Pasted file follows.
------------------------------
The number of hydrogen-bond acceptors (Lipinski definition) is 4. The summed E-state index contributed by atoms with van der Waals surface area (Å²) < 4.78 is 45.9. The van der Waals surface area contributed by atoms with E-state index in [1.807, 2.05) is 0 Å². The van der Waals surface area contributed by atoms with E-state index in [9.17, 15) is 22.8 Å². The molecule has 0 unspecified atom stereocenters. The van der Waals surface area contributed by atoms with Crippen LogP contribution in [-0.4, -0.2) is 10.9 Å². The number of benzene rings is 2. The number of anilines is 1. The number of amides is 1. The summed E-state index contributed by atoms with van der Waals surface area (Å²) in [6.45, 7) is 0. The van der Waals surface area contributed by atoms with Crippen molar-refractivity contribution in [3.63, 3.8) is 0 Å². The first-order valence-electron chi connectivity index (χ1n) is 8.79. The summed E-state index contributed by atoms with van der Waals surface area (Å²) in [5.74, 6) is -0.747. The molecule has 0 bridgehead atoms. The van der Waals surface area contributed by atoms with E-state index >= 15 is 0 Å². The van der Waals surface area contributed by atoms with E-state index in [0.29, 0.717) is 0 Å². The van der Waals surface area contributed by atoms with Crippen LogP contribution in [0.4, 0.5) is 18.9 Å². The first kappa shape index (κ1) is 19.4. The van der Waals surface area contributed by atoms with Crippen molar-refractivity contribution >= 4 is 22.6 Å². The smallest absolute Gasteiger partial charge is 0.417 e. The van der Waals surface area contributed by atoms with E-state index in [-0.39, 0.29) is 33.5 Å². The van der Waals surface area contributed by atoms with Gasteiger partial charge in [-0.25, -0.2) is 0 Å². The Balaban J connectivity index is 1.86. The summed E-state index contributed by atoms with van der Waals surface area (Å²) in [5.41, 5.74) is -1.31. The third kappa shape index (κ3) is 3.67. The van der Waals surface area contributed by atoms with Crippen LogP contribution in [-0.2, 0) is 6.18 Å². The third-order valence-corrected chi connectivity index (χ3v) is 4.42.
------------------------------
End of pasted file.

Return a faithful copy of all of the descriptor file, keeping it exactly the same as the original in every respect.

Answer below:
The number of hydrogen-bond acceptors (Lipinski definition) is 4. The summed E-state index contributed by atoms with van der Waals surface area (Å²) < 4.78 is 45.9. The van der Waals surface area contributed by atoms with E-state index in [1.807, 2.05) is 0 Å². The van der Waals surface area contributed by atoms with E-state index in [9.17, 15) is 22.8 Å². The molecule has 0 unspecified atom stereocenters. The van der Waals surface area contributed by atoms with Crippen LogP contribution in [-0.4, -0.2) is 10.9 Å². The number of benzene rings is 2. The number of anilines is 1. The number of amides is 1. The summed E-state index contributed by atoms with van der Waals surface area (Å²) in [6.45, 7) is 0. The van der Waals surface area contributed by atoms with Crippen molar-refractivity contribution in [3.63, 3.8) is 0 Å². The first-order valence-electron chi connectivity index (χ1n) is 8.79. The summed E-state index contributed by atoms with van der Waals surface area (Å²) in [5.74, 6) is -0.747. The molecule has 0 bridgehead atoms. The van der Waals surface area contributed by atoms with E-state index >= 15 is 0 Å². The van der Waals surface area contributed by atoms with E-state index in [0.29, 0.717) is 0 Å². The van der Waals surface area contributed by atoms with Crippen LogP contribution in [0.4, 0.5) is 18.9 Å². The first kappa shape index (κ1) is 19.4. The van der Waals surface area contributed by atoms with Crippen molar-refractivity contribution >= 4 is 22.6 Å². The smallest absolute Gasteiger partial charge is 0.417 e. The van der Waals surface area contributed by atoms with E-state index in [-0.39, 0.29) is 33.5 Å². The van der Waals surface area contributed by atoms with Gasteiger partial charge in [-0.25, -0.2) is 0 Å². The Balaban J connectivity index is 1.86. The summed E-state index contributed by atoms with van der Waals surface area (Å²) in [5.41, 5.74) is -1.31. The third kappa shape index (κ3) is 3.67. The van der Waals surface area contributed by atoms with Crippen LogP contribution in [-0.2, 0) is 6.18 Å². The third-order valence-corrected chi connectivity index (χ3v) is 4.42.